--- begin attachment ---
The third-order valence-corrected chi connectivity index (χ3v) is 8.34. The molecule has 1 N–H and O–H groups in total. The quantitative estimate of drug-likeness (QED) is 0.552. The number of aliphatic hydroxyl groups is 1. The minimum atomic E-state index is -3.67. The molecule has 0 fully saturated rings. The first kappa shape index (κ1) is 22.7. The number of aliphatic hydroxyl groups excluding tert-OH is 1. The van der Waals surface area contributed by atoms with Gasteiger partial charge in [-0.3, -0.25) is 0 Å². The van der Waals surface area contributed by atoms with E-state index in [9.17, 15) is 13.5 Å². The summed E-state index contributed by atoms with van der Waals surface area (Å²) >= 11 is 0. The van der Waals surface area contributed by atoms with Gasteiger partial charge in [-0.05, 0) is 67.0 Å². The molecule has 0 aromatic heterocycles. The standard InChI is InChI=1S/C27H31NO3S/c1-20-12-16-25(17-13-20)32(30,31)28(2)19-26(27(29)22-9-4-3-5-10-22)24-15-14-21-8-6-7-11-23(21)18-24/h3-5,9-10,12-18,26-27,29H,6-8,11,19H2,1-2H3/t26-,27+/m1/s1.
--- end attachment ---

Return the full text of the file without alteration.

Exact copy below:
The third-order valence-corrected chi connectivity index (χ3v) is 8.34. The molecule has 1 N–H and O–H groups in total. The quantitative estimate of drug-likeness (QED) is 0.552. The number of aliphatic hydroxyl groups is 1. The minimum atomic E-state index is -3.67. The molecule has 0 fully saturated rings. The first kappa shape index (κ1) is 22.7. The number of aliphatic hydroxyl groups excluding tert-OH is 1. The van der Waals surface area contributed by atoms with Gasteiger partial charge in [-0.3, -0.25) is 0 Å². The van der Waals surface area contributed by atoms with E-state index in [9.17, 15) is 13.5 Å². The summed E-state index contributed by atoms with van der Waals surface area (Å²) >= 11 is 0. The van der Waals surface area contributed by atoms with Gasteiger partial charge in [-0.05, 0) is 67.0 Å². The molecule has 0 aromatic heterocycles. The standard InChI is InChI=1S/C27H31NO3S/c1-20-12-16-25(17-13-20)32(30,31)28(2)19-26(27(29)22-9-4-3-5-10-22)24-15-14-21-8-6-7-11-23(21)18-24/h3-5,9-10,12-18,26-27,29H,6-8,11,19H2,1-2H3/t26-,27+/m1/s1.